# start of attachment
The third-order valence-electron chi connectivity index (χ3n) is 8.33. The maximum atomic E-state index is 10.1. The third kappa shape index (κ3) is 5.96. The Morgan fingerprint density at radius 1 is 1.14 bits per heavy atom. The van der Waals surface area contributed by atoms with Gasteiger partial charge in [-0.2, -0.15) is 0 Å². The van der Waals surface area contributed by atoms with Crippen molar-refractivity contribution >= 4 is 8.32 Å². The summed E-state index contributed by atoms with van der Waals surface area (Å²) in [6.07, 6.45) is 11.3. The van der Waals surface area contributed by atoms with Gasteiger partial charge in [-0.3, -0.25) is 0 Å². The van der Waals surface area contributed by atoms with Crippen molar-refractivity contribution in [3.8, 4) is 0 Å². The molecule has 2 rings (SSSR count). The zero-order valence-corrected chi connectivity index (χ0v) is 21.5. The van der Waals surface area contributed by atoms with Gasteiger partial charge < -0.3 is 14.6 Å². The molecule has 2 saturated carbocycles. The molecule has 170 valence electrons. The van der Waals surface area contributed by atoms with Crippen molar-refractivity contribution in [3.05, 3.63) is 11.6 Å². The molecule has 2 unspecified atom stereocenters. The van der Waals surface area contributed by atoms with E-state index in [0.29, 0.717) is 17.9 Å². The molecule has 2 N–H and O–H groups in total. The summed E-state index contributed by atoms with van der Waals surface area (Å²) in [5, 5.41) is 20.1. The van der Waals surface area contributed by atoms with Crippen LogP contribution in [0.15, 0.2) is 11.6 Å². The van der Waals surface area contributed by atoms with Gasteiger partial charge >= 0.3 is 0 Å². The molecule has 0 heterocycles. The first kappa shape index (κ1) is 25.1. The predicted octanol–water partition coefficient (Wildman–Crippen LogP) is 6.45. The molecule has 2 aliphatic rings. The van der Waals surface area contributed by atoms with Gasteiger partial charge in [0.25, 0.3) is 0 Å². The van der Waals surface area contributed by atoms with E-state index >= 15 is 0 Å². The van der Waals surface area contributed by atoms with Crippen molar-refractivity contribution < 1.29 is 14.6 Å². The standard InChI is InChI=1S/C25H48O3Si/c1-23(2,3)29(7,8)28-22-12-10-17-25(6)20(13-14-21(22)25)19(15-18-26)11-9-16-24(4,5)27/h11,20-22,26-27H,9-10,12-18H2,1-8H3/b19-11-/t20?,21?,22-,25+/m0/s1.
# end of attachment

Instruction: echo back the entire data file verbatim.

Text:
The third-order valence-electron chi connectivity index (χ3n) is 8.33. The maximum atomic E-state index is 10.1. The third kappa shape index (κ3) is 5.96. The Morgan fingerprint density at radius 1 is 1.14 bits per heavy atom. The van der Waals surface area contributed by atoms with Gasteiger partial charge in [-0.2, -0.15) is 0 Å². The van der Waals surface area contributed by atoms with Crippen molar-refractivity contribution >= 4 is 8.32 Å². The summed E-state index contributed by atoms with van der Waals surface area (Å²) in [6.07, 6.45) is 11.3. The van der Waals surface area contributed by atoms with Gasteiger partial charge in [-0.3, -0.25) is 0 Å². The van der Waals surface area contributed by atoms with Crippen molar-refractivity contribution in [3.8, 4) is 0 Å². The molecule has 2 rings (SSSR count). The zero-order valence-corrected chi connectivity index (χ0v) is 21.5. The van der Waals surface area contributed by atoms with Gasteiger partial charge < -0.3 is 14.6 Å². The molecule has 2 saturated carbocycles. The molecule has 170 valence electrons. The van der Waals surface area contributed by atoms with Crippen molar-refractivity contribution in [3.05, 3.63) is 11.6 Å². The molecule has 2 unspecified atom stereocenters. The van der Waals surface area contributed by atoms with E-state index in [0.29, 0.717) is 17.9 Å². The molecule has 2 N–H and O–H groups in total. The summed E-state index contributed by atoms with van der Waals surface area (Å²) in [5, 5.41) is 20.1. The van der Waals surface area contributed by atoms with Crippen LogP contribution in [0.15, 0.2) is 11.6 Å². The van der Waals surface area contributed by atoms with Gasteiger partial charge >= 0.3 is 0 Å². The molecule has 0 heterocycles. The first kappa shape index (κ1) is 25.1. The predicted octanol–water partition coefficient (Wildman–Crippen LogP) is 6.45. The molecule has 2 aliphatic rings. The van der Waals surface area contributed by atoms with Gasteiger partial charge in [0.25, 0.3) is 0 Å². The van der Waals surface area contributed by atoms with E-state index >= 15 is 0 Å². The van der Waals surface area contributed by atoms with Crippen molar-refractivity contribution < 1.29 is 14.6 Å². The standard InChI is InChI=1S/C25H48O3Si/c1-23(2,3)29(7,8)28-22-12-10-17-25(6)20(13-14-21(22)25)19(15-18-26)11-9-16-24(4,5)27/h11,20-22,26-27H,9-10,12-18H2,1-8H3/b19-11-/t20?,21?,22-,25+/m0/s1.